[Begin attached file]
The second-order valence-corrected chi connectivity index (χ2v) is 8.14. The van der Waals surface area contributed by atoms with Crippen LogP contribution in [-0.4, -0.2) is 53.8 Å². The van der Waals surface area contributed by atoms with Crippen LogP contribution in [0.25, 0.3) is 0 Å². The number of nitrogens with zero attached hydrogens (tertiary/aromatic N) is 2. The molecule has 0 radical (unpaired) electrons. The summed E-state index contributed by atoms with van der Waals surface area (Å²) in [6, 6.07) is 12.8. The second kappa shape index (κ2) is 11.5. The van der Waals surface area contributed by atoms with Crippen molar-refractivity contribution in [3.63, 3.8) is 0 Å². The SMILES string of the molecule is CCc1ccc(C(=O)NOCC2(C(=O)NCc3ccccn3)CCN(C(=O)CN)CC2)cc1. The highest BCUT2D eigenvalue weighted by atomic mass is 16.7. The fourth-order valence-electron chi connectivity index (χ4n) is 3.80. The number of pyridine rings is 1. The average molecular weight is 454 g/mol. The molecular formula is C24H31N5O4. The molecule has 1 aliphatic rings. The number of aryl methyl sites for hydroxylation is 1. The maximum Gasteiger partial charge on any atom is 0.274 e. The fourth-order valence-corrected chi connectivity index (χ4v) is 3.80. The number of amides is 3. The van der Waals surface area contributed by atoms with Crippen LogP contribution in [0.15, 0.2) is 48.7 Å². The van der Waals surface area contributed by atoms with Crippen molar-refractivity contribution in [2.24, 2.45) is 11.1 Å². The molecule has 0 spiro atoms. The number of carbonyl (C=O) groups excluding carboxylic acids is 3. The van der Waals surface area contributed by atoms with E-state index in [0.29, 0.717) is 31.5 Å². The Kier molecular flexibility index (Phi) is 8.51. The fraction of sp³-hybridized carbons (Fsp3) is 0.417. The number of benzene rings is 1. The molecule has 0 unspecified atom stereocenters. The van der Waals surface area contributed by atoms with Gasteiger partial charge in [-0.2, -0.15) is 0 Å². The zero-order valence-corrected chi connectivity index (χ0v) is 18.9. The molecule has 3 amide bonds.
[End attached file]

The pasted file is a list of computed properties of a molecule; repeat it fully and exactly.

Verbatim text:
The second-order valence-corrected chi connectivity index (χ2v) is 8.14. The van der Waals surface area contributed by atoms with Crippen LogP contribution in [-0.4, -0.2) is 53.8 Å². The van der Waals surface area contributed by atoms with Crippen LogP contribution in [0.25, 0.3) is 0 Å². The number of nitrogens with zero attached hydrogens (tertiary/aromatic N) is 2. The molecule has 0 radical (unpaired) electrons. The summed E-state index contributed by atoms with van der Waals surface area (Å²) in [6, 6.07) is 12.8. The second kappa shape index (κ2) is 11.5. The van der Waals surface area contributed by atoms with Crippen molar-refractivity contribution in [3.63, 3.8) is 0 Å². The SMILES string of the molecule is CCc1ccc(C(=O)NOCC2(C(=O)NCc3ccccn3)CCN(C(=O)CN)CC2)cc1. The highest BCUT2D eigenvalue weighted by atomic mass is 16.7. The fourth-order valence-electron chi connectivity index (χ4n) is 3.80. The number of pyridine rings is 1. The average molecular weight is 454 g/mol. The molecular formula is C24H31N5O4. The molecule has 1 aliphatic rings. The number of aryl methyl sites for hydroxylation is 1. The maximum Gasteiger partial charge on any atom is 0.274 e. The fourth-order valence-corrected chi connectivity index (χ4v) is 3.80. The number of amides is 3. The van der Waals surface area contributed by atoms with Crippen LogP contribution in [0.15, 0.2) is 48.7 Å². The van der Waals surface area contributed by atoms with Crippen molar-refractivity contribution in [2.24, 2.45) is 11.1 Å². The molecule has 0 spiro atoms. The number of carbonyl (C=O) groups excluding carboxylic acids is 3. The van der Waals surface area contributed by atoms with E-state index in [0.29, 0.717) is 31.5 Å². The Kier molecular flexibility index (Phi) is 8.51. The fraction of sp³-hybridized carbons (Fsp3) is 0.417. The number of benzene rings is 1. The molecule has 0 unspecified atom stereocenters. The van der Waals surface area contributed by atoms with Gasteiger partial charge in [-0.2, -0.15) is 0 Å². The zero-order valence-corrected chi connectivity index (χ0v) is 18.9. The molecule has 3 amide bonds.